* SCHOOL PRINCIPALS fill a very special and unique position in student guidance-ship with their teachers and support staff. It is important they work with their teams to create a strong culture.
* EDUCATION’S PRIME FOCUS HAS DISTORTED
Many years ago, the Northern Territory (Australia) became a self managing system. Our first Director of Education was a Dr Jim Eedle. Dr Eedle called all principals of the NT to a conference in Katherine, a large town 250 kilometres south of Darwin in March 1978. He told us that we should remember two things.
1. Schools are for children.
2. Structure (administration and support services) should always serve this function.
He warned that if structure grew to become too skyscraperish (too big for its boots) the system would defocus from its prime purpose and become mediocre. That has happened, in my opinion, not only here but with other Australian and overseas systems.
Dr Eedle was about holistic education. These days people ask “what is that”? How sad. How sad too, that many on schools treat those schools as trampolines – launching pads to greater glory.
* ADVICE I GAVE TO TEACHERS
1. Be malleable and persuadable but true to standards and principles.
2. Debate issues, rather than focussing on personality.
3. Take care with email traffic – written words cannot be rescinded.
4. Take care with speech that its impact is issues focussed not scarifying of personality.
5. Practice empathy but don’t lavish sympathy.
6. Don’t invite others to impart ownership of their monkeys to you; rather, help them with advice about how they might solve their own problems.
* RESPECT – SO EASILY LOST
Respect evaporates if ‘followers’ realise their leaders are sayers and not doers. It is not sufficient to talk the talk; walking the talk is important if leaders are to be taken as sincere and committed people.
* It is so important as leaders and teachers to be SINCERE in all we do. Connections with students must be enhanced by underpinning empathy and genuine interest. HUMANITY must underscore our profession
* SEPARATION of work and home is something we need to consider. There is a time for work, a time for family and a time for recreation. Wo ought avoid polluting time with family by work overlays.
*Formal PERFORMANCE MANAGEMENT is a system imperative, a requirement binding on Principals and teachers. I would cut this and reinstitute meaningful, trusting, professional and collegiate conversation.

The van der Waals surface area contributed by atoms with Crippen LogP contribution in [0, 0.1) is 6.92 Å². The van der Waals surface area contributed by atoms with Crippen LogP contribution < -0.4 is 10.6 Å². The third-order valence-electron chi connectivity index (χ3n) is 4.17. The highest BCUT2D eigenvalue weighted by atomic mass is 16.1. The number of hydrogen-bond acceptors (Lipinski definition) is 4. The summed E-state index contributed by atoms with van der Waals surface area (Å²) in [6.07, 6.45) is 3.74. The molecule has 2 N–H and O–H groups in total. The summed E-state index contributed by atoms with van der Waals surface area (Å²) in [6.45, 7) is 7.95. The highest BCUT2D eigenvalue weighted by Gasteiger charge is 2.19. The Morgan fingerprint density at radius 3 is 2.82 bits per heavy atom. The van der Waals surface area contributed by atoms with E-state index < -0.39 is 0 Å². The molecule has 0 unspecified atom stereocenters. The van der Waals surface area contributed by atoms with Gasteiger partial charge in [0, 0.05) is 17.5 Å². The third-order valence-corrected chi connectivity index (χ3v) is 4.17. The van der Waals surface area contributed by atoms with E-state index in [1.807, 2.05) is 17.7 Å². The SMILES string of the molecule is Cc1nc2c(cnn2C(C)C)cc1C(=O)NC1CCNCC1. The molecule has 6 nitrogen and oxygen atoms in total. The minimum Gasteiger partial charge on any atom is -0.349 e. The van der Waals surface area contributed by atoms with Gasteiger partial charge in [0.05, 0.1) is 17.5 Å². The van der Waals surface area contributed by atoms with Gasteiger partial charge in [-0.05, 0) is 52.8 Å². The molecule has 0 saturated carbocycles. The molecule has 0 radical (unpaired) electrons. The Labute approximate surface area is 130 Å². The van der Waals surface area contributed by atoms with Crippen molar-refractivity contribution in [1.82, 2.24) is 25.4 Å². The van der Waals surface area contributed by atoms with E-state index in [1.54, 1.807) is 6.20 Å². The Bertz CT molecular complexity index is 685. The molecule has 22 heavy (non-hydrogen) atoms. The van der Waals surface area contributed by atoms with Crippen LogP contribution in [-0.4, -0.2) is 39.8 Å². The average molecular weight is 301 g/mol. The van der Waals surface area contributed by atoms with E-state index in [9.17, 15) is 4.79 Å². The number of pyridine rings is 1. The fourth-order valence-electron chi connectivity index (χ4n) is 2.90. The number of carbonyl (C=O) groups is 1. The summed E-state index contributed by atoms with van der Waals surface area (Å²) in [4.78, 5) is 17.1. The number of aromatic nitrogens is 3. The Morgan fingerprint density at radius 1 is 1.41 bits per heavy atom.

It happened in the two systems in which I have worked, that once those to whom you reported would, if advice and guidance were needed, take one aside and talk with them quietly and encouragingly about things needing to be done differently and better. There was also appreciation for things being done well. Therefore ‘bouquets’ wirth ‘brickbats’ offered throufgh a ‘velvet glove’ approach. School leaders in turn applied this principle of approach with those responsible to them. That has all changed. Performance management panels are formal and regular, being more interrogative than conversational. Recipients are nervous and frightened of what is coming, rather than being confident, relaxed and contributive before and during the process. Trust needs to be built through such a process, rather than rank worry beforehand, aversion whilst it is happening and relief once it is over (until the next time.)
* Principals and teachers alike should look for opportunities to genuinely thank those with whom they work, for things that are well done. We are often quick to criticise but slow to appreciate.
* CURRICULUM DOCUMENTS both hard copy and online are voluminous and often written in an unclear, confusing manner. We need simply written and contextually relevant guidance materials.
The simpler, straightforward and more relevant the curriculum content, the better. I suspect in this world there are,within systems, tens of thousands of educators who spend their time developing curricular that are more and more complex. Their job will be never-ending and their output constantly changing. Their fear is they might have to back into classrooms and work in a primary, first hand context at the coal face.
*Setting SCHOOL PRIORITIES is important. Genuine education is about preparing children and students for the whole of life. This preparation is about far more than academics and test results alone.
It is one thing to PLAN action but another altogether to successfully conclude and evaluate those plans. We need to be COMPLETERS and FINISHERS of all tasks we undertake. This earns confidence.
* We should always DO what we SAY we will do. Commitment as principals and teachers to teachers and students respectively, should always be met.
* Government imposed SYSTEM TESTING is often about conferring bragging rights on governments. It is a case of ‘our students are better than yours’. Bragging rights should not be their prime purpose.